# When is OLS unbiased and what is the relation with weak orthogonality? [duplicate]

So I have a question about the unbiasedness of the OLS estimator. It is unbiased when $E\{\epsilon|X\} = 0$ and some other assumptions, where $X$ is the regressor. Is it still unbiased if I relax the requirement and say that $E\{\epsilon\}=0$ and $E\{X\epsilon\} = 0$? I read a paper and it is refered to as the weak orthogonality. However, I do not know if these two conditions: $E{\epsilon}=0$ and $E{X\epsilon} = 0$ can lead to unbiasedness, or just consistency?

• Are you considering $X$ to be random, or fixed? If $X$ is fixed then $E(\epsilon) = 0 \Rightarrow E(X \epsilon) = X E(\epsilon) = 0$. Commented Oct 28, 2015 at 23:15
• No, $X$ is random. I am not sure if these conditions lead to consistency or unbiasedness. Commented Oct 28, 2015 at 23:23
• Do you have an alternate model in mind besides $Y = X\beta + \epsilon$ for the true distribution of $Y|X$? Are we omitting a predictor or otherwise mis-specifying the model? Or are you defining the estimand to be $E( (X^T X)^{-1} X^T y)$ (ie, the population OLS estimate for covariates $X$). Commented Oct 28, 2015 at 23:40
• Yes the estimator should be $(X^TX)^{-1}X^Ty$. No we are not omitting a predictor. I am curious as to when the OLS is unbiased, is $E\{\epsilon|X\}=0$ sufficient or not? Commented Oct 29, 2015 at 0:11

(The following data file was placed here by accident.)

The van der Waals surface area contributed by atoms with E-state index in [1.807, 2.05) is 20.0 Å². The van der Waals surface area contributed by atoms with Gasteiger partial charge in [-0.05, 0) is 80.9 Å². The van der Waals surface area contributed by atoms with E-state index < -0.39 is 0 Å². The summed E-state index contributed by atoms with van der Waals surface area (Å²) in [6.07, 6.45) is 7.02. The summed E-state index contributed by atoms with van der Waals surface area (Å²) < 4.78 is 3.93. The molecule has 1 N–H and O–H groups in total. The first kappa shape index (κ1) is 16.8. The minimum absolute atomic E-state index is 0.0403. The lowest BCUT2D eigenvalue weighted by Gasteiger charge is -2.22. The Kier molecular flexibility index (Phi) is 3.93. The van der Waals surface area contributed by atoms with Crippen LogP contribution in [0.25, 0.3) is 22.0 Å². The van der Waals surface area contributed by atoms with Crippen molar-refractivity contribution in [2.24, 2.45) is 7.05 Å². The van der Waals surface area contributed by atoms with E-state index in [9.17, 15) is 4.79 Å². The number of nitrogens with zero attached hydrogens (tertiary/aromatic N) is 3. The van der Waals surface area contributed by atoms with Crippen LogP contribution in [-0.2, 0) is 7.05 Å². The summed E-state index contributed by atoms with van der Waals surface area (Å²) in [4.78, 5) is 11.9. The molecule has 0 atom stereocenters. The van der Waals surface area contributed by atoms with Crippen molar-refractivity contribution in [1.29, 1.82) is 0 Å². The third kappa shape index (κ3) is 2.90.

• Because I think the conditions $E\{\epsilon\} = 0$ and $E\{X\epsilon\} = 0$ are weaker conditions, I don't know if they still lead to unbiasedness or just consistency... Commented Oct 29, 2015 at 0:13

The OLS estimate is defined by $$\hat \beta = \left(X^T X \right)^{-1}X^Ty$$ and we wish to find out when $E(\hat \beta) = \beta$ under the model $Y = X \beta + \epsilon$ with both $X$ and $\epsilon$ drawn from distribution $P$.

$$E (\hat \beta) = E \left( \left( X^T X \right)^{-1}X^T \left( X \beta + \epsilon \right) \right)$$

$$= E \left( \left( X^T X \right)^{-1} \left(X^T X \right) \beta + \left( X^T X \right)^{-1}X^T \epsilon \right)$$

$$= E \left( \beta \right) + E \left( \left( X^T X \right)^{-1}X^T \epsilon \right)$$ so we need kill off the second term somehow. Clearly $E(\epsilon |X)=0$ would do it, as would just assuming that the second term has expectation zero, which is to say that the moore-penrose psuedoinverse of $X$ times $\epsilon$ has zero expectation.

• Your derivation seems to be claiming that $E \left( \left( X^T X \right)^{-1}X^T \epsilon \right)=E(\epsilon)$, which is not true. Commented Oct 29, 2015 at 7:06
• Not only is that assertion untrue, the conclusion is false as well. The weaker conditions do not imply the OLS estimator is unbiased. (In fact, additional conditions are needed just to make sure the OLS estimator is a well defined random variable! In particular, $X$ cannot be discrete.)
– whuber
Commented Oct 29, 2015 at 16:49
• @whuber: Interesting regarding the conditions for $\hat \beta$ to exist as a random variable. I would have guessed that the only condition would need to be that $X$ has full column rank almost surely. Do you have a reference? Commented Oct 29, 2015 at 17:26
• @ChristophHanck: yup! Good catch. See edits. Commented Oct 29, 2015 at 18:55
• @When $X$ is discrete, there is a positive chance that all the $X_i$ are identical, in which case the OLS estimator is undefined. You need to assume $X$ is continuous in order to avoid this possibility.
– whuber
Commented Oct 29, 2015 at 19:09